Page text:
Speakers Ask IRS for Clear Rules, Respect For States in Governmental Plan Rulemaking

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IRS Hearing on Definition of Governmental Plan  

Key Topic: IRS hears testimony from attorneys on federalism principle and need to respect state and local authority in crafting a regulation.

Key Takeaway: Practitioners say clear rules are necessary to avoid an avalanche of requests for private letter rulings.

By Florence Olsen  

The Internal Revenue Service should avoid asking public retirement system administrators to enforce IRS rules that are unclear, uncertain, and impractical, public pension attorneys told IRS and Treasury Department officials at a regulatory hearing July 9.

“As a practical matter, public retirement system administrators cannot be the police for IRS in enforcing uncertain rules,” Judith W. Boyette, a partner at Hanson Bridgett in San Francisco, testified at the hearing.

Boyette was among more than a dozen speakers at a rulemaking hearing aimed at clarifying the definition of “governmental plan” under Section 414(d) of the tax code, as well as related terms in that section, such as “state,” “political subdivision” of a state, and “agency or instrumentality” of a state or political subdivision of a state. In November 2011, IRS released a draft proposal (REG-157714-06) as a preliminary step in the rulemaking process (216 PBD, 11/8/11; 38 BPR 2082, 11/15/11).

Public retirement system administrators are most concerned that any IRS rules that would draw a brighter line between governmental and nongovernmental plans be “clear, certain, and practical,” Boyette said. She and other attorneys said that IRS has taken on a challenging project in trying to draw a clear line between the two.

Federalism Principle.

Boyette also recommended that IRS change its draft rules “to better recognize the fundamental principle of federalism,” a comment echoed by others who testified.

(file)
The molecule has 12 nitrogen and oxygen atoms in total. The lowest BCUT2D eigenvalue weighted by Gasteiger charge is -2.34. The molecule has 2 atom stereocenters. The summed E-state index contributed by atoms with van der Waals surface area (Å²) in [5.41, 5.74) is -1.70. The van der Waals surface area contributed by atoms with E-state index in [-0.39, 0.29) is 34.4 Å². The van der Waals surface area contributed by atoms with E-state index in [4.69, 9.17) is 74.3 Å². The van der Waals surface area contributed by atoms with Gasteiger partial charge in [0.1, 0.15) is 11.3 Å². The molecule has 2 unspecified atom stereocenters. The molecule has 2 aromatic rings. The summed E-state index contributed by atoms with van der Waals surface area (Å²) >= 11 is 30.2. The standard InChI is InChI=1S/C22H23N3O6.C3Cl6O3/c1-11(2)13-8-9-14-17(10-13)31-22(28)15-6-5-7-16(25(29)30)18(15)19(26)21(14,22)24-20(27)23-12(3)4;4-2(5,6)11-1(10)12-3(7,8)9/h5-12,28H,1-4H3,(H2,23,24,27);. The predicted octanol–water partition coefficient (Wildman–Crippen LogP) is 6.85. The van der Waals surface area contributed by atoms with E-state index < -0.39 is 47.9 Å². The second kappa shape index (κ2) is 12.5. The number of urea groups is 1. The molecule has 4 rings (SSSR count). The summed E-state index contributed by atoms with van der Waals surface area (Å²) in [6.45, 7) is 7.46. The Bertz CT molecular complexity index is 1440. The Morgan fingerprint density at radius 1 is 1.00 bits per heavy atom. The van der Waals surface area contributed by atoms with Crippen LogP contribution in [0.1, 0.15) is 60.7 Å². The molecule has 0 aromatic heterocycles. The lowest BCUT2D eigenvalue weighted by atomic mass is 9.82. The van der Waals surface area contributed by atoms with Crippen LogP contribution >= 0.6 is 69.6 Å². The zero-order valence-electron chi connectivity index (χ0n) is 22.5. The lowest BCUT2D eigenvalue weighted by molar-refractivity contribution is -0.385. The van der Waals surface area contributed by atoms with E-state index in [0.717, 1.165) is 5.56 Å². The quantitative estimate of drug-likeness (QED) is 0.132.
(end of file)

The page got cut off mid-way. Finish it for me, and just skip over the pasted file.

“While we certainly understand that the service cannot blindly accept any statement that an entity is a governmental entity, if that statement is supported by sound state or local government authority, that authority must be respected and accepted,” she said.

Another attorney, speaking on behalf of the State Bar of Texas Section of Taxation, said the draft document that IRS released was a useful first step in the rulemaking process. “It's helpful to have something so detailed,” said Stephanie Schroepfer, a partner at Fulbright & Jaworski in Houston.

Schroepfer said her suggestions on behalf of the state bar mostly involve “possible tweaks” that would expand or clarify the list of possible factors to be used in a facts-and-circumstances determination of an entity's governmental status.

“For example, it would be very helpful if the factors could be modified to specify that an entity may be a governmental entity if it possesses 'some' sovereign powers,” rather than “sovereign powers,” Schroepfer said.

Schroepfer suggested that IRS treat its list of factors in the draft proposal as a nonexclusive list and, in the next step in the rulemaking process, add language to the effect that “no inference should be drawn necessarily from the failure to satisfy one or more of the factors.”

Private Letter Rulings.

If IRS were to make those changes, many government entities would “get comfortable” and would not feel a need to apply for private letter rulings on their plans' governmental status, Schroepfer said. “We see a real potential for you to be swamped with ruling requests if there is not some expansion and some implementation of safe harbors,” she added.

Another attorney, also speaking on behalf of the state bar section, said that some universities are concerned about what might happen under the draft proposed regulation to many governmental entities that are “creatures of state law.”

Attorney Henry Talavera, a shareholder at Polsinelli Shughart in Dallas, asked IRS to consider broadening its draft definition of instrumentality. If a university or other entity identifies certain individuals as “part of us and our instrumentality,” that should govern, he said. “I understand that that's a broad expansion of the rules, but that's what we would like,” he added.

Potential Cycle C Logjam.

The rulemaking that IRS has undertaken is especially difficult because of changes in the delivery of essential governmental services, notably the outsourcing of some of those services to the private sector, Mary Beth Braitman, a partner at Ice Miller in Indianapolis, testified at the hearing. “We think those present some of the most difficult and challenging areas for this project,” Braitman said.

Meanwhile, she added, IRS should keep on track with its determination letter program submission cycle for governmental plans, which opens in fewer than seven months. Governmental plans should be permitted to “self identify” themselves for the next Cycle C submissions, she said, “so we don't create some logjam waiting for final regulations that are still in the offing and get really far behind.”

By Florence Olsen  

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